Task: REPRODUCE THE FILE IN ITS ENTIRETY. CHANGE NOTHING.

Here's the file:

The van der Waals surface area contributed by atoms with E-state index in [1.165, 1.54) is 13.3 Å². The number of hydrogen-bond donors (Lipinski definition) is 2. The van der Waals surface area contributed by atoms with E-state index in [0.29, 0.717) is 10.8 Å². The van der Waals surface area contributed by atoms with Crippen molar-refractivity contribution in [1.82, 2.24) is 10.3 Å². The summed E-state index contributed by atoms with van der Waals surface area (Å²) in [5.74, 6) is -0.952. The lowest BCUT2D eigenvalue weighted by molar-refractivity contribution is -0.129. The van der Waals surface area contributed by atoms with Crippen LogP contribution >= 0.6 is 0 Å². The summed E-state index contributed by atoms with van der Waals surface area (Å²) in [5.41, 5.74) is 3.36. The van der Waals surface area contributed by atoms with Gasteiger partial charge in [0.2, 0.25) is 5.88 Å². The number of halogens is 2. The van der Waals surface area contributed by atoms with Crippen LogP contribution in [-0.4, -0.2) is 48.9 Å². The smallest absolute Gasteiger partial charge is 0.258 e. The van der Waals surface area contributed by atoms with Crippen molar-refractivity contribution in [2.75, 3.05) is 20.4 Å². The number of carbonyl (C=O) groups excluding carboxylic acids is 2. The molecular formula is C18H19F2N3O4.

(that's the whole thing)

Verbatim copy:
The van der Waals surface area contributed by atoms with E-state index in [1.165, 1.54) is 13.3 Å². The number of hydrogen-bond donors (Lipinski definition) is 2. The van der Waals surface area contributed by atoms with E-state index in [0.29, 0.717) is 10.8 Å². The van der Waals surface area contributed by atoms with Crippen molar-refractivity contribution in [1.82, 2.24) is 10.3 Å². The summed E-state index contributed by atoms with van der Waals surface area (Å²) in [5.74, 6) is -0.952. The lowest BCUT2D eigenvalue weighted by molar-refractivity contribution is -0.129. The van der Waals surface area contributed by atoms with Crippen LogP contribution >= 0.6 is 0 Å². The summed E-state index contributed by atoms with van der Waals surface area (Å²) in [5.41, 5.74) is 3.36. The van der Waals surface area contributed by atoms with Gasteiger partial charge in [0.2, 0.25) is 5.88 Å². The number of halogens is 2. The van der Waals surface area contributed by atoms with Crippen LogP contribution in [-0.4, -0.2) is 48.9 Å². The smallest absolute Gasteiger partial charge is 0.258 e. The van der Waals surface area contributed by atoms with Crippen molar-refractivity contribution in [2.75, 3.05) is 20.4 Å². The number of carbonyl (C=O) groups excluding carboxylic acids is 2. The molecular formula is C18H19F2N3O4.